I want to teach justice-involved people how to navigate the system of higher education, not to survive, but to thrive.

October 15, 2019

I grew up in Norwalk in Southeast L.A. during the crack era.  My first arrest happened when I was eight years old, and I was pushed out of school on the first day of 10th grade after being suspended for a fight I was not involved in.  When I was fifteen I was tried as an adult, convicted of several felonies, and sentenced to fifteen years.  When I started my prison sentence at High Desert State Prison it was hyper-violent space.  Then I ended up in two of the three supermax prisons, the Security Housing Unit (SHU) at Tehachapi and Pelican Bay. I was in Tehachapi for one year and five years at Pelican Bay for a total of six in solitary confinement.   It was at Pelican Bay where I took my education to the next level. At first I was being educated by the men around me and then they convinced me to pursue my GED. I always had trouble with math, and there was a guy in the same cell pod as me who was good at it and I asked him to be my math tutor.  Every day after dinner, Monday through Friday for nine months for about an hour we’d be yelling algebraic equations to each other and he took me step by step. Then I was convinced to participate in the college correspondence program through Coastline Community College.

When I got out of prison, I enrolled in community college, and after getting my Associates Degree I decided to keep going.  I applied to U.C. Berkeley and got in.  On my first day at U.C. Berkeley, I met another formerly incarcerated student and he shared with me that he was also incarcerated at the SHU at Pelican Bay. After a couple of conversations with him, we decided to start an organization called Underground Scholars Initiative, now called Berkeley Underground Scholars (BUS).  Pretty soon scores of formerly incarcerated students were coming to our meetings, and eventually, BUS became an official university program with funding and a full-time staff.  Today, BUS recruits formerly incarcerated students through an “ambassador program” at fifteen community colleges throughout the state.  It provides tutoring and other kinds of support to those who come to Berkeley.  It also advocates for policies that expand opportunities for students with criminal records.  It’s a great model.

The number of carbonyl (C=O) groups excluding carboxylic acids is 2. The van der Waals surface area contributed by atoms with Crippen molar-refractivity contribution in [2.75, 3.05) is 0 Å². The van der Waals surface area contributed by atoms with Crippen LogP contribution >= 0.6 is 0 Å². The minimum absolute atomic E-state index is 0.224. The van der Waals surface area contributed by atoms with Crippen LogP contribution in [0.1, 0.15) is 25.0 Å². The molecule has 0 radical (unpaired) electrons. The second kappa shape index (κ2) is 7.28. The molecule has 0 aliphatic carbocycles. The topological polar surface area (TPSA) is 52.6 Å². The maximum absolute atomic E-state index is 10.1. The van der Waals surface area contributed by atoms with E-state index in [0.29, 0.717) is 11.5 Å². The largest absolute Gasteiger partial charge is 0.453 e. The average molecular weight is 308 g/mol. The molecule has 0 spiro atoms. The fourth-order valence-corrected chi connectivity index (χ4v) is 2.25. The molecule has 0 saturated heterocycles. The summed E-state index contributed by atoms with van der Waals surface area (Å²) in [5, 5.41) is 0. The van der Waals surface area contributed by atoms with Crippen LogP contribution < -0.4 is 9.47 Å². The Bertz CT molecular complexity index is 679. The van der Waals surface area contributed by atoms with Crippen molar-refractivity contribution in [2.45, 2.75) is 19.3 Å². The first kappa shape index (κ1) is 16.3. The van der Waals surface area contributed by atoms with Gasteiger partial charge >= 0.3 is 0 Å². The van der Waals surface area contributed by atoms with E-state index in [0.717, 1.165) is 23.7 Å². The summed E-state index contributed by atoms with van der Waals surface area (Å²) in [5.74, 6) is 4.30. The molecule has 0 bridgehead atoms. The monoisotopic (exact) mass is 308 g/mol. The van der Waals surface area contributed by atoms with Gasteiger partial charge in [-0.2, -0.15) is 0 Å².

Today I am the Research and Program Analyst at The Opportunity Institute, a non-profit organization focused on educational equity and creating access to higher education for currently and formerly incarcerated people.  I am part of the Renewing Communities team and we see this project as a systems change initiative.  Ultimately we want to create public institutional ownership and have colleges and universities in California  take the lead in expanding access to higher education for currently and formerly incarcerated students. My priority is to build a network of formerly incarcerated students and alumni who will advocate for student clubs and programs not only on UC campuses but also in the Cal State University and community college system.

One of my goals is to develop a workshop that I can take inside to provide academic counseling to folks who want to continue their education when they are released.  A lot of times folks get discouraged walking into these academic institutions, so I want to give them a roadmap on how to do that.  I want to teach justice-involved people how to navigate the system of higher education, not to survive, but to thrive.  I recently ran a workshop at Pelican Bay, and when people found out I spent six in solitary confinement prison their eyes lit up.  “You were here, in Pelican Bay?   And you graduated from UC Berkeley?  And you have a professional job?”  The incarcerated students were very attentive and asked great questions.

Leading with Conviction is helping me to strengthen my communication and advocacy skills.  A lot of times when people come into this work they don’t get trained properly.   I’m learning to focus on the message and to use my personal story as a tool for justice.

Danny Murillo received the Rockwood Leadership Institute’s 2017 Returning Citizens Fellowship and is a 2016 Soros Justice Advocacy Fellow and a 2015 John W. Gardner Fellow for Public Service.  In 2014 he was awarded a Peter E. Haas Public Service Leadership Scholarship, and the Ronald E. McNair Scholarship. He graduated from the University of California, Berkeley in 2015, with a degree in Ethnic Studies.

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